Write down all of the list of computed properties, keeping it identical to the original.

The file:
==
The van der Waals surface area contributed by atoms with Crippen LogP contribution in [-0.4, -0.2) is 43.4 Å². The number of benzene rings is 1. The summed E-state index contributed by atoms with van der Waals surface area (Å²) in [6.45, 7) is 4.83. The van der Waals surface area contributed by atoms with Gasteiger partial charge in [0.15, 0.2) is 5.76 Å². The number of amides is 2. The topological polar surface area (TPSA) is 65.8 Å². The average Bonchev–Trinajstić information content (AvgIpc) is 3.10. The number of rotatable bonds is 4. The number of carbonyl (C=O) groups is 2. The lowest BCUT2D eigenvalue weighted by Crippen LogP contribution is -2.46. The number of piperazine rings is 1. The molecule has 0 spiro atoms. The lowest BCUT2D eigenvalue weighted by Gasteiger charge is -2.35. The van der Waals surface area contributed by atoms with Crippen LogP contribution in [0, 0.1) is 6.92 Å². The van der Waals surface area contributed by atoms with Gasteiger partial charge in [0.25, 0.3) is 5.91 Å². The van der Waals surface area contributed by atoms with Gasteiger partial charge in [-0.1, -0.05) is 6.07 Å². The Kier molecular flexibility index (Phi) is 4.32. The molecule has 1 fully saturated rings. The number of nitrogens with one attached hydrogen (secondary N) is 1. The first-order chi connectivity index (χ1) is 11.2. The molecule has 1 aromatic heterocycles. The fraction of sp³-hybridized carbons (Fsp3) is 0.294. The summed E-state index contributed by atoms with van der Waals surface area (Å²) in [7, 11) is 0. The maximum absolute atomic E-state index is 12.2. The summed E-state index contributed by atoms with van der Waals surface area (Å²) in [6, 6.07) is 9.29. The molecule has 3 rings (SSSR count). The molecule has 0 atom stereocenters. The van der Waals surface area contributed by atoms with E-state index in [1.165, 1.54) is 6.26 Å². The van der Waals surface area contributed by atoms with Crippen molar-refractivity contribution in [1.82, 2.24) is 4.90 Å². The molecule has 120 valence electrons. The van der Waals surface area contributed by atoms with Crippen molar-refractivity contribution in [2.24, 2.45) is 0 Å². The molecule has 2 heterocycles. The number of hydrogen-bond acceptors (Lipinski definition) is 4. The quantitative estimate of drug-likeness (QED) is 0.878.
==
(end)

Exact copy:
The van der Waals surface area contributed by atoms with Crippen LogP contribution in [-0.4, -0.2) is 43.4 Å². The number of benzene rings is 1. The summed E-state index contributed by atoms with van der Waals surface area (Å²) in [6.45, 7) is 4.83. The van der Waals surface area contributed by atoms with Gasteiger partial charge in [0.15, 0.2) is 5.76 Å². The number of amides is 2. The topological polar surface area (TPSA) is 65.8 Å². The average Bonchev–Trinajstić information content (AvgIpc) is 3.10. The number of rotatable bonds is 4. The number of carbonyl (C=O) groups is 2. The lowest BCUT2D eigenvalue weighted by Crippen LogP contribution is -2.46. The number of piperazine rings is 1. The molecule has 0 spiro atoms. The lowest BCUT2D eigenvalue weighted by Gasteiger charge is -2.35. The van der Waals surface area contributed by atoms with Crippen LogP contribution in [0, 0.1) is 6.92 Å². The van der Waals surface area contributed by atoms with Gasteiger partial charge in [0.25, 0.3) is 5.91 Å². The van der Waals surface area contributed by atoms with Gasteiger partial charge in [-0.1, -0.05) is 6.07 Å². The Kier molecular flexibility index (Phi) is 4.32. The molecule has 1 fully saturated rings. The number of nitrogens with one attached hydrogen (secondary N) is 1. The first-order chi connectivity index (χ1) is 11.2. The molecule has 1 aromatic heterocycles. The fraction of sp³-hybridized carbons (Fsp3) is 0.294. The summed E-state index contributed by atoms with van der Waals surface area (Å²) in [7, 11) is 0. The maximum absolute atomic E-state index is 12.2. The summed E-state index contributed by atoms with van der Waals surface area (Å²) in [6, 6.07) is 9.29. The molecule has 3 rings (SSSR count). The molecule has 0 atom stereocenters. The van der Waals surface area contributed by atoms with E-state index in [1.165, 1.54) is 6.26 Å². The van der Waals surface area contributed by atoms with Crippen molar-refractivity contribution in [1.82, 2.24) is 4.90 Å². The molecule has 120 valence electrons. The van der Waals surface area contributed by atoms with Crippen molar-refractivity contribution in [2.24, 2.45) is 0 Å². The molecule has 2 heterocycles. The number of hydrogen-bond acceptors (Lipinski definition) is 4. The quantitative estimate of drug-likeness (QED) is 0.878.